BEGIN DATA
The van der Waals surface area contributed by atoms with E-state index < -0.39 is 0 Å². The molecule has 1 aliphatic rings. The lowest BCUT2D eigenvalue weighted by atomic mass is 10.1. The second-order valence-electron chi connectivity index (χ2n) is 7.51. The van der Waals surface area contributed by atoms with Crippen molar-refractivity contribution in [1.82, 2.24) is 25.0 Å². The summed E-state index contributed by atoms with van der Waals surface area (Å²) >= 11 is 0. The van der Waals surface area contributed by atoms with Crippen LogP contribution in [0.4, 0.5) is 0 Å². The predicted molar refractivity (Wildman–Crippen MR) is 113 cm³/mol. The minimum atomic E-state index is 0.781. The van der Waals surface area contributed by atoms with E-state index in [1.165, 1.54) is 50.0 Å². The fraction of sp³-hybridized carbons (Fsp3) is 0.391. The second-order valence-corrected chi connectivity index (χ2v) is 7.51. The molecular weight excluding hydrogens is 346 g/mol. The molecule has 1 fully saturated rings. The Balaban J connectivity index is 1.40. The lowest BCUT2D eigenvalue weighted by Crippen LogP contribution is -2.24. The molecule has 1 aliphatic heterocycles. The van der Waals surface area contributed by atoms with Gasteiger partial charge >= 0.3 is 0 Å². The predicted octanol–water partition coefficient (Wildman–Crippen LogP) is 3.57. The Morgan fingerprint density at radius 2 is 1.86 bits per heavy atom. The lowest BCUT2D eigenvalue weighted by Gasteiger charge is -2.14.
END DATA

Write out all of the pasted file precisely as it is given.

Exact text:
The van der Waals surface area contributed by atoms with E-state index < -0.39 is 0 Å². The molecule has 1 aliphatic rings. The lowest BCUT2D eigenvalue weighted by atomic mass is 10.1. The second-order valence-electron chi connectivity index (χ2n) is 7.51. The van der Waals surface area contributed by atoms with Crippen molar-refractivity contribution in [1.82, 2.24) is 25.0 Å². The summed E-state index contributed by atoms with van der Waals surface area (Å²) >= 11 is 0. The van der Waals surface area contributed by atoms with Crippen LogP contribution in [0.4, 0.5) is 0 Å². The predicted molar refractivity (Wildman–Crippen MR) is 113 cm³/mol. The minimum atomic E-state index is 0.781. The van der Waals surface area contributed by atoms with E-state index in [1.165, 1.54) is 50.0 Å². The fraction of sp³-hybridized carbons (Fsp3) is 0.391. The second-order valence-corrected chi connectivity index (χ2v) is 7.51. The molecular weight excluding hydrogens is 346 g/mol. The molecule has 1 fully saturated rings. The Balaban J connectivity index is 1.40. The lowest BCUT2D eigenvalue weighted by Crippen LogP contribution is -2.24. The molecule has 1 aliphatic heterocycles. The van der Waals surface area contributed by atoms with Gasteiger partial charge >= 0.3 is 0 Å². The predicted octanol–water partition coefficient (Wildman–Crippen LogP) is 3.57. The Morgan fingerprint density at radius 2 is 1.86 bits per heavy atom. The lowest BCUT2D eigenvalue weighted by Gasteiger charge is -2.14.